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When Should I Use Agentless and Agent-based Solutions?

Ivanti Patch for Windows is, at its roots, an agentless solution. With a few simple configuration steps, however, Ivanti Patch for Windows can also provide agent-based services. This section explains when to implement each solution.

For Patch Management and Asset Management Tasks

Start with the Agentless Features of Ivanti Patch for Windows

For large enterprises containing thousands of machines, the ease of use provided by the agentless technology of Ivanti Patch for Windows can be used to address the patch management and asset management needs of the vast majority of the machines in your enterprise.  Ivanti Patch for Windows can be used to discover which target machines are missing patches and automatically deploy the missing patches. It can also scan your target machines and report on the software, hardware, and virtual assets contained on the machines. Using Ivanti Patch for Windows you can scan and fix, from one central location, the vast majority of the machines in your network within minutes.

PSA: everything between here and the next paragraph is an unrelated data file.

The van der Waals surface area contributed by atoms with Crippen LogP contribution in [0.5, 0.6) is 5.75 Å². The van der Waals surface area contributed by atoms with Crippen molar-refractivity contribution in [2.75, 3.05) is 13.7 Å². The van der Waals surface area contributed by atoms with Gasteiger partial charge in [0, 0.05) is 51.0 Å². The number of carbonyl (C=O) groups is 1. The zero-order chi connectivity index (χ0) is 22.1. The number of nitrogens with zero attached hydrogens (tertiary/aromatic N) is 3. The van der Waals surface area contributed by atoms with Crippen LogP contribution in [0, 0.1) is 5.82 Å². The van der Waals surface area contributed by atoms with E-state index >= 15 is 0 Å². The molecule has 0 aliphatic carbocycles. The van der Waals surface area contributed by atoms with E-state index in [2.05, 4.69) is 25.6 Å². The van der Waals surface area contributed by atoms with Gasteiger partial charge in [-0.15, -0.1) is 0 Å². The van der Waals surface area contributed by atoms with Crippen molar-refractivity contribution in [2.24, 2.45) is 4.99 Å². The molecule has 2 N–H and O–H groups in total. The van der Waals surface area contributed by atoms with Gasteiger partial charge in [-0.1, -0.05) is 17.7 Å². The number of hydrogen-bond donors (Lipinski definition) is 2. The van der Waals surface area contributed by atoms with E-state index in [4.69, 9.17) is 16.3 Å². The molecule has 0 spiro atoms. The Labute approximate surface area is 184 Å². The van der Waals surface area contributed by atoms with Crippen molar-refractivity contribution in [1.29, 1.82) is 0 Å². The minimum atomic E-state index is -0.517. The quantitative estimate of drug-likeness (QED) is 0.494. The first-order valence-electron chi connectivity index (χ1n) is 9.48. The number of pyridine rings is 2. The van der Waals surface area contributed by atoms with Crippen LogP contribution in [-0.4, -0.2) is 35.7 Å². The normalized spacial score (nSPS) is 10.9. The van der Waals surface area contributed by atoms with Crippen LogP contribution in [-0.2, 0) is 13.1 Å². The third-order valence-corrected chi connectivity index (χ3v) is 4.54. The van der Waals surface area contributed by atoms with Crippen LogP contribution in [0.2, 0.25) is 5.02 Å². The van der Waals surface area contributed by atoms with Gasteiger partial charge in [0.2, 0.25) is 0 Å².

Polish Things Off with the Agent-based Features of Ivanti Patch for Windows

Most large enterprises have machines in hard-to-reach places: machines in remote locations, laptops that roam to different locations or that park and dock outside the office, machines in protected zones (DMZs), etc.  For these devices you can use the agent-based features provided by Ivanti Patch for Windows, which are implemented using Ivanti Patch for Windows Agent. With Ivanti Patch for Windows Agent you can be sure that these machines are scanned regularly, even if they are disconnected from your enterprise network.

There is one exception; agents can be used to perform software asset scans and hardware asset scans, but they cannot perform virtual asset scans.

For Power Management Tasks

A number of the power management tasks apply only to agentless situations. This includes the Shutdown now, Restart now, and Wake-On-LAN tasks that are initiated from Machne View or Scan View. These tasks require the target machines to be accessible from the console and are therefore not implemented within an agent policy.

Power management tasks that use a power state template, however, can be implemented in either an agentless or agent-based manner. You may consider using an agent-based power state task under the following conditions:

If you want to apply your power management policy consistently across all machines within your organization (connected and disconnected).

If you have machines that may not always be reachable from the console (for example, machines in a DMZ).

If you are concerned with network bandwidth issues.

An agentless power state task will push a small number of files from the console to each target machine -- if a large number of machines are involved it may affect the performance of your network.

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